The affluence generated by the growth swelled the Indian middle class which began to consume more products and services leading to an economic boom. Indian companies began to acquire foreign assets, with Tata snapping up Corus, Land Rover and Jaguar which was quite unheard of in the history of Indian corporate Dom. Several months after the global economic meltdown began, the investment bank, Nomura Group, declared that Indian companies are among the worlds healthiest. At present, India is ranked No. 2 in the healthy nations’ list, along with Thailand and South Africa. This is because India has less toxic assets. Toxic assets are financial assets, the value of which has fallen heavily.
It is therefore difficult to sell them off as there is no longer a market for them. India is also among the top nations having least toxic debt. Indian films and culture added to India’s soft power. India’s emergence on the global radar was the result of many factors.
Her pluralist, secular democracy has given room for deprived castes and ethnic communities to grow. Economic liberalization also opened the floodgates to massive investments. India has a vast pool of skilled labor, abundant natural resources and is the biggest exporter of software services and workers.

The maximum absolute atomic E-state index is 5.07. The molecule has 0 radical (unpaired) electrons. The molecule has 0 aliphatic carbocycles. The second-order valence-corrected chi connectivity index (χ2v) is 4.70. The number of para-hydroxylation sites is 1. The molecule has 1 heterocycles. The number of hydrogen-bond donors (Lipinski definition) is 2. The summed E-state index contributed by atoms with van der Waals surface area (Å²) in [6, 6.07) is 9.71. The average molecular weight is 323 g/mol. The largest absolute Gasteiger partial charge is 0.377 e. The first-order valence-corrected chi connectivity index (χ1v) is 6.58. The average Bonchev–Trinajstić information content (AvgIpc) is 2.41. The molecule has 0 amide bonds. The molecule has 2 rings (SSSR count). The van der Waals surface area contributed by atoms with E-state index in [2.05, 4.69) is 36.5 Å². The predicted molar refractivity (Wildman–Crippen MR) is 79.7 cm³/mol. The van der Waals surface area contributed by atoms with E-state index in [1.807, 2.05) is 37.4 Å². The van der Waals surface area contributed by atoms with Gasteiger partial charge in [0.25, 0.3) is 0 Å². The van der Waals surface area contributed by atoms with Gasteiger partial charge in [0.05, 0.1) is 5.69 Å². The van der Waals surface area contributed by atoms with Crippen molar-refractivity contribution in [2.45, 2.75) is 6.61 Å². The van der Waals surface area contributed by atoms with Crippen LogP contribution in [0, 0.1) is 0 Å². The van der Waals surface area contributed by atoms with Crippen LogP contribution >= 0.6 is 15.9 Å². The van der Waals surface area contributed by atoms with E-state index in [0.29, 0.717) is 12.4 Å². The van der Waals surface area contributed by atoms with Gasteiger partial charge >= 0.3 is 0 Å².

Signing the historic nuclear deal with the US was a shot in the arm. Over 50% of Indians are below 25 years, a great advantage compared to countries like Japan where there are more old people than young which spells doom for its economic productivity. Excellent roads, rail networks and air connectivity have revolutionized the transportation sector. India is also a major space power. India’s growth is the perfect example of the powerful synergies created by a healthy democracy, open society and a robust economy.